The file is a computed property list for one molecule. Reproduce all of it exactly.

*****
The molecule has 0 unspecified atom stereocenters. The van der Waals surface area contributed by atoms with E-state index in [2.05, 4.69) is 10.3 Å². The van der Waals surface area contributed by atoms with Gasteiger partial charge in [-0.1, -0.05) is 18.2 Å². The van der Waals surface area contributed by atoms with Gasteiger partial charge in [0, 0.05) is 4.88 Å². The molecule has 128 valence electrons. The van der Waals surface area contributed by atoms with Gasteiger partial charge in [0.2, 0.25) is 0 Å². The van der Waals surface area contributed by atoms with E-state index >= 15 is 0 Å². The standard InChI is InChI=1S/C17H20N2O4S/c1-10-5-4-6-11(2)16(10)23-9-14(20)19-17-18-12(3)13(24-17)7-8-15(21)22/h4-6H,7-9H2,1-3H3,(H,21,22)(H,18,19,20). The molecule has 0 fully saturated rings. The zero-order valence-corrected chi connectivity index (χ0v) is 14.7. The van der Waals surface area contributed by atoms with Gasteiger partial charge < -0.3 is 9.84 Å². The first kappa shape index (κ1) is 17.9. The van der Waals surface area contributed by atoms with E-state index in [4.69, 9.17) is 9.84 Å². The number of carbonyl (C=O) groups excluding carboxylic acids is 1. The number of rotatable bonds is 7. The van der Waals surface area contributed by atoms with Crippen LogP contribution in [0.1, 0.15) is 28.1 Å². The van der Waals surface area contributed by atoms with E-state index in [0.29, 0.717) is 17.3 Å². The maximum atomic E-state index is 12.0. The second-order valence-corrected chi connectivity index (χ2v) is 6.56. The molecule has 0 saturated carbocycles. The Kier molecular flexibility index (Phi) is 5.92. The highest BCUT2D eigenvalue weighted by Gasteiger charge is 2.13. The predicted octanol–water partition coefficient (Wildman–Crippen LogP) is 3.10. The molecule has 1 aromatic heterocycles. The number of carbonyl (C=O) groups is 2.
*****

The molecule has 0 unspecified atom stereocenters. The van der Waals surface area contributed by atoms with E-state index in [2.05, 4.69) is 10.3 Å². The van der Waals surface area contributed by atoms with Gasteiger partial charge in [-0.1, -0.05) is 18.2 Å². The van der Waals surface area contributed by atoms with Gasteiger partial charge in [0, 0.05) is 4.88 Å². The molecule has 128 valence electrons. The van der Waals surface area contributed by atoms with Gasteiger partial charge in [0.2, 0.25) is 0 Å². The van der Waals surface area contributed by atoms with E-state index >= 15 is 0 Å². The standard InChI is InChI=1S/C17H20N2O4S/c1-10-5-4-6-11(2)16(10)23-9-14(20)19-17-18-12(3)13(24-17)7-8-15(21)22/h4-6H,7-9H2,1-3H3,(H,21,22)(H,18,19,20). The molecule has 0 fully saturated rings. The zero-order valence-corrected chi connectivity index (χ0v) is 14.7. The van der Waals surface area contributed by atoms with Gasteiger partial charge < -0.3 is 9.84 Å². The first kappa shape index (κ1) is 17.9. The van der Waals surface area contributed by atoms with E-state index in [4.69, 9.17) is 9.84 Å². The number of carbonyl (C=O) groups excluding carboxylic acids is 1. The number of rotatable bonds is 7. The van der Waals surface area contributed by atoms with Crippen LogP contribution in [0.1, 0.15) is 28.1 Å². The van der Waals surface area contributed by atoms with E-state index in [0.29, 0.717) is 17.3 Å². The maximum atomic E-state index is 12.0. The second-order valence-corrected chi connectivity index (χ2v) is 6.56. The molecule has 0 saturated carbocycles. The Kier molecular flexibility index (Phi) is 5.92. The highest BCUT2D eigenvalue weighted by Gasteiger charge is 2.13. The predicted octanol–water partition coefficient (Wildman–Crippen LogP) is 3.10. The molecule has 1 aromatic heterocycles. The number of carbonyl (C=O) groups is 2.